Please convey to Mr. Robbins my appreciation for his position on Bush and the invasion of Iraq. He and Susan Sarandon are putting their necks on the line, and showing great courage. This is a lonely time for those who oppose Bush's policies. I myself, a Vietnam vet (1966-69), have had my patriotism questioned; when they find out my past, they shut up--but why should that make a difference? Woody Allen made a movie about the McCarthy era, and I recall watching it in a rather condescending frame of mind, thinking "what was the matter with those people in the 1950s? How could they be so persecutorial?" Well, those times are back. We all have to fight this now. Robbins and Sarandon, by being famous, give strength to others.

    RICHEY HOPE


    Richmond, Virginia

    It is truly deplorable that such institutions as the Baseball Hall of Fame are run by people who have no more tact than to use this sacred institution as an instrument of their own political views to force their opinions on the baseball-loving public. I guess we can only hope that future Hall of Famers will also share Mr. Petroskey's political views for fear that they will also be subjected to such actions. And thank you, Mr. Robbins, for dispelling the notion that it is "un-American" to disagree with the war. Indeed, there is nothing more American than the airing of dissent of popular views in a public that seems wholly unresponsive to public debate. I guess we can only hope that our local cinemas don't subscribe to the same brand of "patriotism" that Mr. Petroskey seems to favor. I for one like being able to choose the movies I watch regardless of the political backgrounds of the creators.

    DAVID MULLEN


    Shelter Island, New York

    Thank you for bringing attention to the Tim Robbins vs. the Baseball Hall of Fame flap. I worked at the museum for nearly a decade, just prior to Mr. Petroskey's arrival. I'm more surprised by the brazen political nature of Mr. Petroskey's letter than I am by their decision to cancel the event. This is a very conservative institution, run by a conservative family within a conservative community. I think that just a few short years ago Mr. Robbins would have had to do a bit more reading between the lines. Democrats in Congress, celebrities and average citizens are being intimidated. Conservatives are bolstered by the arrogance and attitudes of Mr. Bush and his regime, and all debate and dissent is trampled under the guise of patriotism and the need to "support our troops." Attending my daughter's volleyball game at a local high school the other day, I was shocked to see a poster on display in the lobby which reads, "America, Love it or Leave it." It's deja vu all over again.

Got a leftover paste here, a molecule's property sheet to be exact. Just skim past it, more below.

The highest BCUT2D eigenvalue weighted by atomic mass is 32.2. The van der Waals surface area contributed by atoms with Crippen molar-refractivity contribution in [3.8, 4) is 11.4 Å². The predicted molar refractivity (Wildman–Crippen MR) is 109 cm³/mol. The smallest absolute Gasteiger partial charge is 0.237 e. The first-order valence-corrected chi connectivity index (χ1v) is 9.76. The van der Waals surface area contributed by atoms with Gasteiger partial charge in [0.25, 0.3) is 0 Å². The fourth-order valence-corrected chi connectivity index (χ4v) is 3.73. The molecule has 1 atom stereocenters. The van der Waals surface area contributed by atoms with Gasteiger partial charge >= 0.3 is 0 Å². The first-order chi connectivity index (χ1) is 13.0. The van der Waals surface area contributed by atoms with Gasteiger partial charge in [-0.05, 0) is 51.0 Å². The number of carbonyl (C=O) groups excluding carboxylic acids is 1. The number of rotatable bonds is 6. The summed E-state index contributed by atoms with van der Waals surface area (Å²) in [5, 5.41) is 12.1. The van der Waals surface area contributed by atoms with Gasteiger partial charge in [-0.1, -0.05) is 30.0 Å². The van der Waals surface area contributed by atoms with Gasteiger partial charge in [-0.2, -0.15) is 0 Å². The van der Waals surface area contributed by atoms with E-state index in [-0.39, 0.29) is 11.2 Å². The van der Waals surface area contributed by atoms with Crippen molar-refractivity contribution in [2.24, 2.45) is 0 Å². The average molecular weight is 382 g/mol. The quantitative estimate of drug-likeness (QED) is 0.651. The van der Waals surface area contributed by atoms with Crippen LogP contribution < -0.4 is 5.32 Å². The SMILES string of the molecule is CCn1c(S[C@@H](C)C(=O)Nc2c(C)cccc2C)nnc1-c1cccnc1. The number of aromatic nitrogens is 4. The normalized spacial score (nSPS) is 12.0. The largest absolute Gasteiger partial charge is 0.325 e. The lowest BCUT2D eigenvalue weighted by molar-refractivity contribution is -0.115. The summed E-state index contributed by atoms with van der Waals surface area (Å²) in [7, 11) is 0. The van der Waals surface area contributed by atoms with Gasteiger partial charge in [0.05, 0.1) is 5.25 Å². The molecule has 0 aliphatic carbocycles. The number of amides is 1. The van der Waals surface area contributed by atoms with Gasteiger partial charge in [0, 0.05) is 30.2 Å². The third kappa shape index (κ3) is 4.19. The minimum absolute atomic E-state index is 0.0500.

FRANK CIRILLO
    former director of exhibits and design, National Baseball Hall of Fame and Museum


    Flint, Michigan

    As a current member of the Army Individual Ready Reserve who was activated for the first Gulf War, I find Mr. Petroskey's comments and actions to be utterly ridiculous.

    I am sick and tired of neoconservative couch potatoes using members of the military as weapons to further their own agenda. We have not only the right, but the responsibility to question our leaders. This is a democracy (actually it's a republic). This is not Saddam Era Iraq, where the leader's word is law.

    At the conclusion of this war, we will probably put on trial and execute members of Saddam's former regime that unquestioningly "stood behind their president and the troops." They will not be allowed to use that trite phrase as an excuse for the atrocities they have committed. Petroskey should stick to a subject that hopefully he knows something about...baseball.

    During the first Gulf War my friends supported me in two ways. My prowar friends joined military family-support groups and my antiwar friends hit the streets. Both were trying to help me in their own way and both greeted me warmly upon my return.

    When we fight and die, we do it for democracy and freedom. The men and women who serve should not be discouraged by Mr. Robbins's comments. They should, however be scared by Mr. Petroskey's actions. It is clear that he seeks to do through the private sector what the goverment could not. He seeks to prevent Mr. Robbins from exercising his constitutional right to free speech. He hides his criminal acts, by dying them red, white and blue.